Plant oil, starch, and protein are central to human food security and the development of a bio-based society. Our major research questions focus on the genetic factors determining the quality and quantity as well as the channelling of fixed carbon to these different storage compounds.
We conduct research and development of oil and starch crops with tailormade qualities for use as a raw material mainly in the chemical industry, for instance in the production of lubricants, plastics, and paints. Much of our research is applied, but we also perform basic research using molecular biology and biochemistry finding novel enzymes and investigating enzyme properties of importance for lipid and starch biosynthesis.
We work with a wide variety of breeding techniques to achieve the desired target properties in different crops, from traditional crossbreeding to the newest methods in gene technology such as site-directed mutagenesis with CRISPR/Cas9. Molecular tools are used to dissect trait variation, as well as to isolate, characterise, and validate candidate genes for transformation purposes. For instance, genome editing has been successfully implemented in potato, producing new starch qualities for improved usability in food and technical products as well as a low-GI potato.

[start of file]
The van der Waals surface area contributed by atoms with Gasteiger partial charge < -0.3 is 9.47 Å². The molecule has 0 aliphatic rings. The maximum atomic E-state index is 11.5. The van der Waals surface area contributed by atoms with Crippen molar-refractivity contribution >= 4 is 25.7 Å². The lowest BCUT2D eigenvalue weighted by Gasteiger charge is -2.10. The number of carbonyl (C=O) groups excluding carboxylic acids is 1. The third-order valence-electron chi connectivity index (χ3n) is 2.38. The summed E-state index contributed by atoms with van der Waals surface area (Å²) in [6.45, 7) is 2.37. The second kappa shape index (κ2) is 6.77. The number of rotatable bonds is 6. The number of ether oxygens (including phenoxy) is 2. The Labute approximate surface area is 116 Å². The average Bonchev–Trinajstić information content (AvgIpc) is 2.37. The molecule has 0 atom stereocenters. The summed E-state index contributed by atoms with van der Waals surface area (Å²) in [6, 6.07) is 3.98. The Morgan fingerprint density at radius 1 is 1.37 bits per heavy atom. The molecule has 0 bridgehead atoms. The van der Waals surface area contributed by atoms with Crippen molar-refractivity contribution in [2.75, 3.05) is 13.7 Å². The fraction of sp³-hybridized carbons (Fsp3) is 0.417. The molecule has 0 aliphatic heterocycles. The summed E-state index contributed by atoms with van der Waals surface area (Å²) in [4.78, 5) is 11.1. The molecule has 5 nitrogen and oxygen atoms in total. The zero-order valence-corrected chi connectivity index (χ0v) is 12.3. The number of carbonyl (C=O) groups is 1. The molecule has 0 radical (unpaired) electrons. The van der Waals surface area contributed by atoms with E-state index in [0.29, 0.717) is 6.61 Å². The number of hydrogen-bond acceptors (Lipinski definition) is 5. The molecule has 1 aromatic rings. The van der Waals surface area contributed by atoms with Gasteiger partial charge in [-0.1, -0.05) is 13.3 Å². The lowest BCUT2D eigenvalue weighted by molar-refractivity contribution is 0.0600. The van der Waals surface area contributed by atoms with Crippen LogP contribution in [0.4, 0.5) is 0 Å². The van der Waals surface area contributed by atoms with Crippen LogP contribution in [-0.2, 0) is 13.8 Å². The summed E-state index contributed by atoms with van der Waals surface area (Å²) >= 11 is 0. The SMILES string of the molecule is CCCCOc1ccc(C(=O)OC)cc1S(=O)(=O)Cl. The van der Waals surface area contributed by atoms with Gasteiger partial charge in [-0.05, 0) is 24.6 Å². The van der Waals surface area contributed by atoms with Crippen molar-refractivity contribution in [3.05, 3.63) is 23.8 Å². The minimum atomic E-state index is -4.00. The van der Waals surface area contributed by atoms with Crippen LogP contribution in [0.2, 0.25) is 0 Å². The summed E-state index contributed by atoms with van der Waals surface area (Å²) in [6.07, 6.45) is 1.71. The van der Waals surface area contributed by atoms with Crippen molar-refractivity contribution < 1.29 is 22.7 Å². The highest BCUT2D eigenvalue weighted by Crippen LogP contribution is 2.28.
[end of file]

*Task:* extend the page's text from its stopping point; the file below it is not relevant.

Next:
A global shift from animal-based to plant-based protein is needed, and to this end faba bean is explored as a protein crop for food applications and some of our research goes into increasing the quality of protein from side streams of oilseed rape and potato processing.
Many of our research projects are within these fields:
- Basic research on lipid and starch biosynthesis
- Genome editing by directed mutagenesis, plant transformation, and use of tissue cultures
- Facilitation of the shift from animal-based to a plant-based protein
- Domestication of Lepidium campestre, a novel oil crop
- Investigating of the role of susceptibility/resistance factors in common crops
- Plant production of hemoglobin (and myoglobin) and benign pest control agents